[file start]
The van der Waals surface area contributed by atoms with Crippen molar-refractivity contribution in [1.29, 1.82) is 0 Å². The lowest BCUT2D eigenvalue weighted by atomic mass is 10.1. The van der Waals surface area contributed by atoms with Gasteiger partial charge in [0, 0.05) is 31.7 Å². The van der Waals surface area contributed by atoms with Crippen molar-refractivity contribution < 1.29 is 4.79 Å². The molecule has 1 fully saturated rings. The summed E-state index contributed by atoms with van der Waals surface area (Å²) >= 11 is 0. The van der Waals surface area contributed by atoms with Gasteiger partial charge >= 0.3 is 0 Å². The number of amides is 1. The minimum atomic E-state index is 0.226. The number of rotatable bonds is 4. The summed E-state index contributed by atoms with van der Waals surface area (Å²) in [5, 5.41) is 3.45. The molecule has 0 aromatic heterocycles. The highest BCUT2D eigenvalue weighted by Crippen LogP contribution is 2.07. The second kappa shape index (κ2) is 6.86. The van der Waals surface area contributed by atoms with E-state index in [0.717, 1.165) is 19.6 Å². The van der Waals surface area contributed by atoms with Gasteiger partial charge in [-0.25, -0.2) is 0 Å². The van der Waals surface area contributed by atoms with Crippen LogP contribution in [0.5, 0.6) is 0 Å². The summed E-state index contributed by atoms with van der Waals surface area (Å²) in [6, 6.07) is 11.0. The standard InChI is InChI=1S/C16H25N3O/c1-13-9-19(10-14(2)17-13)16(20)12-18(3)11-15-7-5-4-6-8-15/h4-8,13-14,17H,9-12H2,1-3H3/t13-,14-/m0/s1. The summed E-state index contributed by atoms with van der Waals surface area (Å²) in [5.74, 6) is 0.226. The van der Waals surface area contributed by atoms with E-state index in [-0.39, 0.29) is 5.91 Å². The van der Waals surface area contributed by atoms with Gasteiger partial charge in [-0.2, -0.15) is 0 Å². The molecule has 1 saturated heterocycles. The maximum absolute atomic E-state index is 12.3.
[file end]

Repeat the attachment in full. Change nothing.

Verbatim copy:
The van der Waals surface area contributed by atoms with Crippen molar-refractivity contribution in [1.29, 1.82) is 0 Å². The lowest BCUT2D eigenvalue weighted by atomic mass is 10.1. The van der Waals surface area contributed by atoms with Gasteiger partial charge in [0, 0.05) is 31.7 Å². The van der Waals surface area contributed by atoms with Crippen molar-refractivity contribution < 1.29 is 4.79 Å². The molecule has 1 fully saturated rings. The summed E-state index contributed by atoms with van der Waals surface area (Å²) >= 11 is 0. The van der Waals surface area contributed by atoms with Gasteiger partial charge >= 0.3 is 0 Å². The number of amides is 1. The minimum atomic E-state index is 0.226. The number of rotatable bonds is 4. The summed E-state index contributed by atoms with van der Waals surface area (Å²) in [5, 5.41) is 3.45. The molecule has 0 aromatic heterocycles. The highest BCUT2D eigenvalue weighted by Crippen LogP contribution is 2.07. The second kappa shape index (κ2) is 6.86. The van der Waals surface area contributed by atoms with E-state index in [0.717, 1.165) is 19.6 Å². The van der Waals surface area contributed by atoms with Gasteiger partial charge in [-0.25, -0.2) is 0 Å². The van der Waals surface area contributed by atoms with Crippen LogP contribution in [0.5, 0.6) is 0 Å². The summed E-state index contributed by atoms with van der Waals surface area (Å²) in [6, 6.07) is 11.0. The standard InChI is InChI=1S/C16H25N3O/c1-13-9-19(10-14(2)17-13)16(20)12-18(3)11-15-7-5-4-6-8-15/h4-8,13-14,17H,9-12H2,1-3H3/t13-,14-/m0/s1. The summed E-state index contributed by atoms with van der Waals surface area (Å²) in [5.74, 6) is 0.226. The van der Waals surface area contributed by atoms with E-state index in [-0.39, 0.29) is 5.91 Å². The van der Waals surface area contributed by atoms with Gasteiger partial charge in [-0.2, -0.15) is 0 Å². The molecule has 1 saturated heterocycles. The maximum absolute atomic E-state index is 12.3.